sprouts:
http://hk.geocities.com/fun_cooking/image/bean_sprout.jpg

noodles:
http://images.google.com/imgres?imgurl=http://www.asiafoods.com/asiaf/images/CellophaneNood267.jpg&imgrefurl=http://www.asiafoods.com/asi/showdetl.cfm%3F%26DID%3D7%26Product_ID%3D440%26CATID%3D15&h=267&w=200&sz=9&tbnid=nJqbAMZXRRYJ:&tbnh=106&tbnw=80&start=72&prev=/images%3Fq%3D%2522mung%2Bbean%2522%26start%3D60%26hl%3Den%26lr%3D%26sa%3DN
Back to top
View user's profile Send private message Yahoo Messenger
brighidsdaughter



Joined: 02 Oct 2004
Posts: 233
Location: Canton, TX USA

PostPosted: Sun Jan 02, 2005 5:44 am    Post subject: Reply with quote

I forgot to add that making your own sprouts is easy, and is the best way to get truly fresh ones. They are very perishable. Here in the US, tinned sprouts are available, but I'd leave them out of a recipe rather than use tinned. Yukky and metallic tasting.

Hope this helps!
Back to top
View user's profile Send private message Yahoo Messenger
swan



Joined: 23 Nov 2004
Posts: 450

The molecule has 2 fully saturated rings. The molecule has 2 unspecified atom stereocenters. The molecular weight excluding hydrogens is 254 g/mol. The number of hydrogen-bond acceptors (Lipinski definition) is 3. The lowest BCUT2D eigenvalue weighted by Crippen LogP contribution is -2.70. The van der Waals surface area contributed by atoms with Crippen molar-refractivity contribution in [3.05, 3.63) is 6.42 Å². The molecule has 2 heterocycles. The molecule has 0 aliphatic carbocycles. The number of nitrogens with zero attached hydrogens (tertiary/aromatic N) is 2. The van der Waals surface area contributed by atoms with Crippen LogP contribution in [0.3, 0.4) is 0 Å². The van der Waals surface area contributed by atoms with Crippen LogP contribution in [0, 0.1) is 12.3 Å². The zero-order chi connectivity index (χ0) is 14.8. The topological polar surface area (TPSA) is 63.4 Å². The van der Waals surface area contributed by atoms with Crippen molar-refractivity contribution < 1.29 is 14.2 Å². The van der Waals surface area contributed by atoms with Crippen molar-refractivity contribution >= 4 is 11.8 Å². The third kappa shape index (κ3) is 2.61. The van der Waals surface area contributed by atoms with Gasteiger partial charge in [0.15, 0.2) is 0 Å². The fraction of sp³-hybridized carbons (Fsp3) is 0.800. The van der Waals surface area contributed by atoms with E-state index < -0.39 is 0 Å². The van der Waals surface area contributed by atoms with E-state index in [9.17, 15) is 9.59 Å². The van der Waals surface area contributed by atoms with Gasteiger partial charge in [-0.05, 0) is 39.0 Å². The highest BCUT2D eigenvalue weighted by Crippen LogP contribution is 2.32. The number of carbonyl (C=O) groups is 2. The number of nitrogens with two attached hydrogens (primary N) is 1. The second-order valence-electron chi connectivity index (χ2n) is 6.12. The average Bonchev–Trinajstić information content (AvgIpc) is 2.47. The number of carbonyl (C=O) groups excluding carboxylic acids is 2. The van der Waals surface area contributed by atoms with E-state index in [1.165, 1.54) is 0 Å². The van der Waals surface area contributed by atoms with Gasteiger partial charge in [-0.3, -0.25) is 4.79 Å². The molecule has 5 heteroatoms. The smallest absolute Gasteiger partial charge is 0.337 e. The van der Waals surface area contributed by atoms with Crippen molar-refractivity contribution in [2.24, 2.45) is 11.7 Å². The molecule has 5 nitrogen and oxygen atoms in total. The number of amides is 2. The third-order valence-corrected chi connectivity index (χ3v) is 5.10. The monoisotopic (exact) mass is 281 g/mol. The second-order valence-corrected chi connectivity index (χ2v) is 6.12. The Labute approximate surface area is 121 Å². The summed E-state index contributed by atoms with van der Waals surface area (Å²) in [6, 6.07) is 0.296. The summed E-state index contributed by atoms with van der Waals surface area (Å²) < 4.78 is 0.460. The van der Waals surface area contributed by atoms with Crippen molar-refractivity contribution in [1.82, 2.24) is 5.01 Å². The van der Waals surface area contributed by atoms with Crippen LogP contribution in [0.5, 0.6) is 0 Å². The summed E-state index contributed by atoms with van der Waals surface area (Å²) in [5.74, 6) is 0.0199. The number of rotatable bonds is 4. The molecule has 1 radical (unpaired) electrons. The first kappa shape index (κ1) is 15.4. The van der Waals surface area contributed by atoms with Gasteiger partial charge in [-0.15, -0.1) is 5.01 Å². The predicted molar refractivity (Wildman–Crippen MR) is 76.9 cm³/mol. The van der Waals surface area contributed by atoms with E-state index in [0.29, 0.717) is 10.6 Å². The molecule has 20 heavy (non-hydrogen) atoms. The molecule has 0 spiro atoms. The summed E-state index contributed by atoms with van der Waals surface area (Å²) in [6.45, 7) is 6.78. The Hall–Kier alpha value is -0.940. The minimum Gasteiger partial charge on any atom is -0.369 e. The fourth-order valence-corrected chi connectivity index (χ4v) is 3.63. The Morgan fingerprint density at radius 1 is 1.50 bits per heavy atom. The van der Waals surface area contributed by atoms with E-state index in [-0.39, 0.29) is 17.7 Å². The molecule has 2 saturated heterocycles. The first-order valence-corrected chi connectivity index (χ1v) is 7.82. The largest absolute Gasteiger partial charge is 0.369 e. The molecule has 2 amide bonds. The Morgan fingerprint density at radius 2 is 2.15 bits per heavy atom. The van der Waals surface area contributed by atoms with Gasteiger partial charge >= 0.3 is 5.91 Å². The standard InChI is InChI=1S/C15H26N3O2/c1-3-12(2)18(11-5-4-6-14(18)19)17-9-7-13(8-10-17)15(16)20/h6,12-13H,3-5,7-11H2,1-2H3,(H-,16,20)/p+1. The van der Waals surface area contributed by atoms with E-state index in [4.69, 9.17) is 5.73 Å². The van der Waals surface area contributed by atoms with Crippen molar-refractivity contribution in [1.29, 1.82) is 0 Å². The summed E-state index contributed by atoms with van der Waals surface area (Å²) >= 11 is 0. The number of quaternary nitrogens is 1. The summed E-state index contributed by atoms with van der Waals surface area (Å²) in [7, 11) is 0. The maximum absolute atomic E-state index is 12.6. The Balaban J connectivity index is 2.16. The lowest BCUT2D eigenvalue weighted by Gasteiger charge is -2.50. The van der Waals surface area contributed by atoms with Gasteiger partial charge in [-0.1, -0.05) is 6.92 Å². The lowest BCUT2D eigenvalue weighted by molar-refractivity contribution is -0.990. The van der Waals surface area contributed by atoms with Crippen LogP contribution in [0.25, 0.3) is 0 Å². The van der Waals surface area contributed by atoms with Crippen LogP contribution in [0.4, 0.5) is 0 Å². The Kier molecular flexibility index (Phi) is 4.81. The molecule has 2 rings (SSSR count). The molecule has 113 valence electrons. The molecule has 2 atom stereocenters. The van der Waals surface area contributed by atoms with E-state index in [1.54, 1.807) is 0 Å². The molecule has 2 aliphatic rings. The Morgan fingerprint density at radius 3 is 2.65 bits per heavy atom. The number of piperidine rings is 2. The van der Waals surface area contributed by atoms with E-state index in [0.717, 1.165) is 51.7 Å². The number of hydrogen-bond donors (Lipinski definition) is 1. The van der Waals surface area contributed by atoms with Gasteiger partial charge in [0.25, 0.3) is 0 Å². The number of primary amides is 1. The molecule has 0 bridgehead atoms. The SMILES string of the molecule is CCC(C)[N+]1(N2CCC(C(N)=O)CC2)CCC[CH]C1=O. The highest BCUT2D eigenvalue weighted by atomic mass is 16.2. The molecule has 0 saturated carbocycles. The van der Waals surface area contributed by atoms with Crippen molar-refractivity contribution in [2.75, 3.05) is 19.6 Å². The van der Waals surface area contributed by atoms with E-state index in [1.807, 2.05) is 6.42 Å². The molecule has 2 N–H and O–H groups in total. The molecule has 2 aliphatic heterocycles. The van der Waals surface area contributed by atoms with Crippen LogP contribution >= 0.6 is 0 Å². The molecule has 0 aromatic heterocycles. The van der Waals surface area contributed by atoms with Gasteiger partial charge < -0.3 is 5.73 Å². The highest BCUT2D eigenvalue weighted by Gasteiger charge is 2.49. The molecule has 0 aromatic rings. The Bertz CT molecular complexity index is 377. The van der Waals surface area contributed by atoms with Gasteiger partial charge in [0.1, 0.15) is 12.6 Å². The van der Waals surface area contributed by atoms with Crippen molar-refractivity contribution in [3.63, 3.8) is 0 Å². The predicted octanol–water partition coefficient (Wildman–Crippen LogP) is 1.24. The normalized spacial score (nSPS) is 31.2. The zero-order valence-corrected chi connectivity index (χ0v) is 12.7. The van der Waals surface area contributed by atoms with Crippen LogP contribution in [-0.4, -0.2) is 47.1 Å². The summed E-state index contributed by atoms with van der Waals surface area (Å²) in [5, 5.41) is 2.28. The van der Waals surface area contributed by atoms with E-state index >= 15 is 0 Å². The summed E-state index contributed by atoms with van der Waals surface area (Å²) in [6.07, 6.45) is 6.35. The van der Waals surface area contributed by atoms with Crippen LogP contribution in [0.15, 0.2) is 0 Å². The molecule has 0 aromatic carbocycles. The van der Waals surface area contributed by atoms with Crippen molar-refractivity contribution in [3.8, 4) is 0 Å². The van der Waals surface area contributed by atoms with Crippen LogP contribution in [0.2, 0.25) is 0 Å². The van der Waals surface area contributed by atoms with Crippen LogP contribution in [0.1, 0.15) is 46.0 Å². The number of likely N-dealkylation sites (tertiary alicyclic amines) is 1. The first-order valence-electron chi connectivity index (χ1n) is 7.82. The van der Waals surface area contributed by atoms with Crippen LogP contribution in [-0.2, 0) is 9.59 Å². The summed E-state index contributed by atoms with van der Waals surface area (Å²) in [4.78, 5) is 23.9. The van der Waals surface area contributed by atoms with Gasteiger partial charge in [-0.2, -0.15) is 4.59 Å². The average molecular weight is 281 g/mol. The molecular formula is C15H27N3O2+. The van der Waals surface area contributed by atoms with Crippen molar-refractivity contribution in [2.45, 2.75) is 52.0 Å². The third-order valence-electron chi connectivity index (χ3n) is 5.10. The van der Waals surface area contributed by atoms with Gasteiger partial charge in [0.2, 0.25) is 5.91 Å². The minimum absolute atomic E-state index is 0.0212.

Location: a Dutchie in HongKong

PostPosted: Sun Jan 02, 2005 4:10 pm    Post subject: Reply with quote

thank you so much!! I do recognize the sprouts (is it the same as what we call 'taugé' or would that be just another sprout?), now I can start looking. Thanks!
Back to top
View user's profile Send private message Visit poster's website
swan



Joined: 23 Nov 2004
Posts: 450
Location: a Dutchie in HongKong

PostPosted: Sat Jan 08, 2005 6:31 pm    Post subject: Reply with quote

I'm moving up in the world of healthy foods: I found a little shop where they sell mungbeans! They are cute and tiny and green, now I have to think of a recipe. Google showed me some where you need the peeled, split, yellow ones, but I think this is my opportunity to be creative. Something soupy with crispy bacon bits goed through my mind....
Back to top
View user's profile Send private message Visit poster's website
Display posts from previous:   
Post new topic   Reply to topic    Chocolate & Zucchini Forum Index -> Cooking & Eating All times are GMT + 1 Hour
Page 1 of 1

 
Jump to:  
You cannot post new topics in this forum
You cannot reply to topics in this forum
You cannot edit your posts in this forum
You cannot delete your posts in this forum
You cannot vote in polls in this forum


Powered by phpBB © 2001, 2005 phpBB Group